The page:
Red Bulls fans may protest, but Alex Muyl worked his socks off and pressured Frei and his defenders throughout. The only thing missing on this night was a deserved goal.
This Seattle match is just one date I happened to argue with my friends about - if you’re a Red Bulls fan you likely have your own collection of nights where Muyl ended up a fitting symbol of everything that went right or wrong. For future generations Muyl’s name will appear on the team sheet for a glittering stretch of recent club history: in addition to the aforementioned derbies, he delayed a newly-signed Kaku’s immersion into the starting lineup with characteristic performances against Tijuana, arguably the greatest fixture result in club history. He was part of the squad that drilled Atlanta 2-0 with both Bradley Wright-Phillips and Tyler Adams absent in the thick of the 2018 shield race - arguably the last truly convincing victory we’ve seen the Red Bulls earn.
In the past year, glimpses of both Alex Muyl and a successful team to fret about him holding back became almost non-existent. After years of a Forrest Gump-like presence in the most important flashpoints of the club’s recent history, the only notable event of 2019 for Muyl was a contract extension signed in May. The next closest I manage is, again, from the August derby game at Yankee Stadium. The image in mind isn’t the goal he scored, which ended up in vain following yet another listless 2019 RBNY performance - but a couple minutes later when he was shoved into the advertising boards and approached the referee in disbelieving protest, bloody hands outstretched. The Christ figure bit writes itself, so I’ll just say that in a season of doldrums and false starts from a team that never seemed like they expected to win anything, here stood Alex Muyl banging in a goal and bleeding for the cause until the end.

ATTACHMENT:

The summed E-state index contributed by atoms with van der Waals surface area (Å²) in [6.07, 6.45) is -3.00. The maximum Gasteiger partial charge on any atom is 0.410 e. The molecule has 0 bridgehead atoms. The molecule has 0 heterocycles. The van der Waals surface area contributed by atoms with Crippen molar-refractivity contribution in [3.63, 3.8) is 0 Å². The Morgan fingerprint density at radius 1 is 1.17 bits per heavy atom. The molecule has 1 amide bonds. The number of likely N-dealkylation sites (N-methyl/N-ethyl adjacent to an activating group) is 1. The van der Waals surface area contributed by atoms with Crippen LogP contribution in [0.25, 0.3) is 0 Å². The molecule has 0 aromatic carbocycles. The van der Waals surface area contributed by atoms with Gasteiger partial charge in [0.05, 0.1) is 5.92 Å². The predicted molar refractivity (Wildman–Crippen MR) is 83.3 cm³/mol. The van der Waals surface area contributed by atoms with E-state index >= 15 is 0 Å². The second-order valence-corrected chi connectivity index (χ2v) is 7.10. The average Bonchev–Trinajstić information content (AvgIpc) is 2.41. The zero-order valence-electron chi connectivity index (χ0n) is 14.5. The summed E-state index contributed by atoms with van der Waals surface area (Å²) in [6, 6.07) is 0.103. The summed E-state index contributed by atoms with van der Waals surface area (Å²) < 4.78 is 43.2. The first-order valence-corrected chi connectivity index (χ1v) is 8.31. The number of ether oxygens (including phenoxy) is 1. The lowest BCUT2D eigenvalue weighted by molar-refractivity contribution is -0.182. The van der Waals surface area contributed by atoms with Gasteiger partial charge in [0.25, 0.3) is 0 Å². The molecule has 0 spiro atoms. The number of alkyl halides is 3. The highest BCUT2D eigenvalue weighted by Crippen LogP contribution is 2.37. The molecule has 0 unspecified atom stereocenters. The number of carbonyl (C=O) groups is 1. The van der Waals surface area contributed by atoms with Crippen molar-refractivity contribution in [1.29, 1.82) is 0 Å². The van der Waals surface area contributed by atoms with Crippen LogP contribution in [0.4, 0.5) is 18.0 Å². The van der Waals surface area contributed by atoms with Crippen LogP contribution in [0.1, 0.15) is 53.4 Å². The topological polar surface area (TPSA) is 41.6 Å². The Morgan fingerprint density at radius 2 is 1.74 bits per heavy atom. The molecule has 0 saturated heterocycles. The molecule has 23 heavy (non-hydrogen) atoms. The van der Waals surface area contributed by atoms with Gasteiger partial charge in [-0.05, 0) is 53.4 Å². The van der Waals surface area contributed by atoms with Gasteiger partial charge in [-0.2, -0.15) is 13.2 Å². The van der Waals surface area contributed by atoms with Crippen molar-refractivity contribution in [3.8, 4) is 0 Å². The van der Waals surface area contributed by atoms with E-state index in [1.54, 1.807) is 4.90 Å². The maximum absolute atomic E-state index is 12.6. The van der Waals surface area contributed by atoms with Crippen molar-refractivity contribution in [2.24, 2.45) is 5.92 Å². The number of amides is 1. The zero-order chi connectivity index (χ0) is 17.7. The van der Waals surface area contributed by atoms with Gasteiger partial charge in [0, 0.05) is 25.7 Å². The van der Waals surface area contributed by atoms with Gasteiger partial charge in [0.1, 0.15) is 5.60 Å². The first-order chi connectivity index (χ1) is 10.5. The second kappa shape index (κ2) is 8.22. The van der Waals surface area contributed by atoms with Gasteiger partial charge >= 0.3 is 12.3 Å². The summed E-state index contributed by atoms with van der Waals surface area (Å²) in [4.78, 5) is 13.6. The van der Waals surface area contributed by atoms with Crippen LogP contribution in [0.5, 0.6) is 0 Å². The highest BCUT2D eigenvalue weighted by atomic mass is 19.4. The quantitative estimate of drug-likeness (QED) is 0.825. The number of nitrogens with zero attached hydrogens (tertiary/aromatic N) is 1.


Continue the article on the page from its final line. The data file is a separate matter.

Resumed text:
The departure of Muyl in many ways closes a chapter for the club and the discourse around it. Now that it’s over, it’s clear that the fan caricatures of Gonzalo Verón and Alex Muyl were symptoms of a stronger club: a solution in search of a problem, a problem in search of a solution, respectively. Muyl more than any other RBNY player is a decoder ring of the “energy drink” era in which the club set out a clear ethos that at the very least gave the fans something to orient their expectations for the club around rather than trying and failing to have a 1-0-0 record every week.
I hope Alex has fun in Nashville, cause I’m sure not having fun here anymore.